1. (UK/US/Aus.) a short term in prison [the UK/US versions are somewhat longer, about twelve months, than the Aus., which is three months].
|My Life in Prison 63: A year sentence is known as a ‘sleep’.|
|World of Living Dead (1969) 84: Eighteen months! Why, that’s only a sleep compared to some.|
|Milk and Honey Route 199: Bit or jolt – A term in prison. A long stretch is the opposite of a short term or sleep.|
|Criminal Sl. (rev. edn) 212: sleep A one year prison sentence.|
|‘Whisper All Aussie Dict.’ in Kings Cross Whisper (Sydney) xl 4/5: sleep: A small prison sentence.|
|Lowspeak 129: Sleep – 1. (US) a sentence of one year. 2. (UK) a sentence of three years.|
|Aus. Prison Sl. Gloss. [Internet] Sleep. A short sentence.|
2. (US black campus) constr. with the, a college lecture.
|Jive and Sl.|
SE in slang uses
1. (US) sleep.
|Topeka Dly Herald (KS) 17 July 4/3: [headline] ‘On the Trail to Sleepsville’.|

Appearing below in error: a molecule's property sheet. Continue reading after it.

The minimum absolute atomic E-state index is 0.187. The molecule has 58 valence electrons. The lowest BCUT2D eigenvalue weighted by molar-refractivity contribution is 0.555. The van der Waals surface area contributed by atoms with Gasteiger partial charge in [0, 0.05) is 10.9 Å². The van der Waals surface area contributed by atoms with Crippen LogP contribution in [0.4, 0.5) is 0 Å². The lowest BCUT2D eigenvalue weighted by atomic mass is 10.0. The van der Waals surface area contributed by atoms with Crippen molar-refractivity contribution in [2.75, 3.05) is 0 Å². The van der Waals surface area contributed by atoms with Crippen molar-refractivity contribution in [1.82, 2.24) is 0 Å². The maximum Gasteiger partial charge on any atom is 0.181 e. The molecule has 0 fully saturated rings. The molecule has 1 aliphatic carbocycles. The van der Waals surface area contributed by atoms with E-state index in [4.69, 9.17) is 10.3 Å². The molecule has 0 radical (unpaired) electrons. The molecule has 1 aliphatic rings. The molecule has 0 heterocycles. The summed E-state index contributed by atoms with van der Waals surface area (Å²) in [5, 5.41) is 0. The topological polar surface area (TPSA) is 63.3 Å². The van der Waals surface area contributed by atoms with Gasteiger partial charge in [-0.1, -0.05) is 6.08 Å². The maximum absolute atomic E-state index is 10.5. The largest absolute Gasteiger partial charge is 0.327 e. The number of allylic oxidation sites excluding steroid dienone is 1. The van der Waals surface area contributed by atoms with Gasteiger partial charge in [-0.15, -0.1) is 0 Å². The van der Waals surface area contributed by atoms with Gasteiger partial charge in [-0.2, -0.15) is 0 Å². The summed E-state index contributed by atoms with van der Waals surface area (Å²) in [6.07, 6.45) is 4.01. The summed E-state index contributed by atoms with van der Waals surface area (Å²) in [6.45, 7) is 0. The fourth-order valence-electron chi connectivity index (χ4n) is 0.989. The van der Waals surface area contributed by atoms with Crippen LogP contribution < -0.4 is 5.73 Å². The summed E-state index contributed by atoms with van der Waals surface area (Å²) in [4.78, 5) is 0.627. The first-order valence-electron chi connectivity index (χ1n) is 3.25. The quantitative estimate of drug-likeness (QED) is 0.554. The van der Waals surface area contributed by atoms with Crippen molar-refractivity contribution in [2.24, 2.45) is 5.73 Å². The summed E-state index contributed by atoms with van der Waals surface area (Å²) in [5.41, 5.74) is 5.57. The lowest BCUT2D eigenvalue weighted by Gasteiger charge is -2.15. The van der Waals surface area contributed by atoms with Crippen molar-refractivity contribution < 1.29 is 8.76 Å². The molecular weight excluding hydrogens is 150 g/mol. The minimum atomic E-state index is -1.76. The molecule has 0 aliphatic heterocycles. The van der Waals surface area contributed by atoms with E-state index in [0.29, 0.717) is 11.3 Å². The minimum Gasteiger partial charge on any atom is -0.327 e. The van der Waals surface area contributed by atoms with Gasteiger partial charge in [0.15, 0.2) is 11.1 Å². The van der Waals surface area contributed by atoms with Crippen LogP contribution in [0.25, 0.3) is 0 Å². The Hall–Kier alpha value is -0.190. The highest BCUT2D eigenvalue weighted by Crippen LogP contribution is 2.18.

|Star Trib. (Minneapolis, MN) 10 Sept. 9/2: As paving blocks on the road to Sleepville, insomnia victims try [...] a long brisk walk.|
|Eve. News (Harrisburg, PA) 6 June 29/8: Sleepville is another vewry important place which demands ten hours of sleep every night.|
|L.A. Times 5 Sept. 38/4: [advert] JWR Knows What Children Like to Wear En Route to Sleepville.|
|Plain Speaker (Hazelton, PA) 27 Feb. 19/3: [cartoon caption] ‘I want the scene vacated! Your mother and i are headed for Sleepville!’.|
|Journal 12 Oct. at Blurty.com [Internet] Well, I got more shit to do up before I go off to sleepville. Patty’s already in there snoring it up and the cat’s going nuts with her new catnip filled toy I picked up earlier.|
|Twitter 5 Oct. [Internet] Definitely going to Sleepville soon as I get on this plane. ZZZ.|
2. (US) a state of unconsciousness following a knock-out blow.
|Pittsburgh Press (PA) 13 Oct. n.p.: A new style caveman bounced to fame [...] champion to the middies in the ring / He send them all to Sleepville with a bing.|
|Dly Indep. Jrnl (San Rafael, CA) 1 Aug. 15/2: Leo took just one minute and 30 seconds to put George to sleepville as the noisy crowd went wild.|
a hat on which the nap has worn off.
|, ,||Sl. Dict. 235: sleepless-hats those of a napless character, better known as wide-awakes.|
(Aus.) a sneak-thief.
|Popular Dict. Aus. Sl.|